We look for exposures to a wide range of structural growth trends. Demographics may mean more older people in mature western economies underpinning the demand for healthcare, but it also means a greater proportion of younger people in emerging market economies enjoying higher standards of living. Such trends underpin the long-term demand for cosmetics, branded global spirits and luxury goods. L’Oreal, Pernod Ricard and LVMH are three well known European growth companies benefitting from these trends. The increasing use of digitalisation is also allowing companies such as Edenred and Experian to grow their own ‘capital lite’ networks to dominate niches in employee corporate benefits and credit services. While demand for greater building energy efficiency drives increased usage of Kingspan’s insulation materials.
Q: In your investment and stock selection process, what is the most important qualitative trigger you consider in avoiding a company to be selected?
A: We endeavour to avoid companies whose products are undifferentiated and do not have sustainable pricing power. We aim to invest in growth companies that are industry champions today and will continue to be so for decades to come. Assuming a company has made it to our short list of potential candidates, our assessment of the quality of management and the board would be a major consideration.
Q: How do you embed ESG considerations in your investment process?
A: Identifying ESG risk factors is critical to understanding the long-term corporate competitiveness, that underpins our investment philosophy. We focus on sustainability of business models including material environment and social factors. We work closely with our ESG team both prior to investment and throughout our ownership of a company’s shares. We actively vote our shares and engage with management on key issues to encourage better stakeholder outcomes and we will not own positions where we have material concerns about long-term impact of ESG risks. We focus on succession planning, management incentivisation and alignment with shareholders. Neither ‘activists’ nor passive box tickers, our ongoing monitoring and meetings mean we have built up multi-year record of constructive engagement.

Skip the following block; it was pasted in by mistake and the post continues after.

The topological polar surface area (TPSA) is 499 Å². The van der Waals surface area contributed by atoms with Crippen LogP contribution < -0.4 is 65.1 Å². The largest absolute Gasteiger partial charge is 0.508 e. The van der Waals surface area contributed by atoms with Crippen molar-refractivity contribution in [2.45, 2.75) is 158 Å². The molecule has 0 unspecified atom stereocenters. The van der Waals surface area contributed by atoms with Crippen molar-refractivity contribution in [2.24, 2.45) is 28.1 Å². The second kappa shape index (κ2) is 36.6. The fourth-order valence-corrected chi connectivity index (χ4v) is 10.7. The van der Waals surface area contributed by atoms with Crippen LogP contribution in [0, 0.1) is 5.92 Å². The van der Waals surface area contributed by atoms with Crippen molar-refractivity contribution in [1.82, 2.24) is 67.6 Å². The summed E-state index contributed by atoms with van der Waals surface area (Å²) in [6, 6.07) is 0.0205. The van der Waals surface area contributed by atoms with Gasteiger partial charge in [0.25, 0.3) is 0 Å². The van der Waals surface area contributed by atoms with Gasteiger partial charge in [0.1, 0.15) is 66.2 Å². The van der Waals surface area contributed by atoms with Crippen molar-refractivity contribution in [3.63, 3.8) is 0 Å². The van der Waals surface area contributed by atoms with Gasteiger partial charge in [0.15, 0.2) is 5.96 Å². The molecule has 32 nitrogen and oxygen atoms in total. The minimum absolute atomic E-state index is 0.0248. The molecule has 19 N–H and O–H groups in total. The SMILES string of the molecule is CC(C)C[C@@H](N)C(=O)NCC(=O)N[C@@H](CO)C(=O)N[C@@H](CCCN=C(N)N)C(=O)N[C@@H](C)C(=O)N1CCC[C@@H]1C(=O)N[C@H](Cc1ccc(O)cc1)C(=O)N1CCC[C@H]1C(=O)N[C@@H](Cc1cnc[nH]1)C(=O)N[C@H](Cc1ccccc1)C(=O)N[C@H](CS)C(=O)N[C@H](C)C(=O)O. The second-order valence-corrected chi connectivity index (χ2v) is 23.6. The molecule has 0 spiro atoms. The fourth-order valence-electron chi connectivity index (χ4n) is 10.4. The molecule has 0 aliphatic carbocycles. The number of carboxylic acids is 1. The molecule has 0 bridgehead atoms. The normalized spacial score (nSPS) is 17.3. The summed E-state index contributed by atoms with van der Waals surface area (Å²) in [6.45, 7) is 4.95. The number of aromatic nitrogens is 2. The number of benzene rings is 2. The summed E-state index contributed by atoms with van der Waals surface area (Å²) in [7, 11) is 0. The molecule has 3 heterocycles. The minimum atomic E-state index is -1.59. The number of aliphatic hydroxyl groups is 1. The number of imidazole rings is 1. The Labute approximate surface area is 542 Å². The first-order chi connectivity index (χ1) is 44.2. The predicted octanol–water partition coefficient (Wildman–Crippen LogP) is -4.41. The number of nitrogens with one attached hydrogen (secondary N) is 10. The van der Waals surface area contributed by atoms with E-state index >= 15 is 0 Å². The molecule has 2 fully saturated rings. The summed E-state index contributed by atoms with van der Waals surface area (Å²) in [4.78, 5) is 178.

Q: What is the big argument in favour of European growth stocks in the next 12 months?
A: It is human nature to want to know what comes next. Nils Bohr, the Nobel prize winning physicist said with knowing frankness that ‘Prediction is very difficult, especially if it’s about the future.’ With similar candour we would answer your question by saying the big argument in favour of European growth stocks – whether for the next 12 months or the next 12 years – is that they are growth stocks. With Europe in a low growth, low inflation environment, such assets ought to be increasingly attractive.

Our investment approach leads us to invest in market leading businesses, whose products and services are valued far beyond European markets. We therefore tend to be materially overweight companies with global revenue exposures and are thus less dependent upon European economic activity.
Your Jupiter European Growth team:

Mark Nichols
Mark Heslop
Phil Macartney
Sohil Chotai
Nikisha Mistry
Please note
Market and exchange rate movements can cause the value of an investment to fall as well as rise, and you may get back less than originally invested. The views expressed are those of the individuals mentioned at the time of writing are not necessarily those of Jupiter as a whole and may be subject to change. This is particularly true during periods of rapidly changing market circumstances.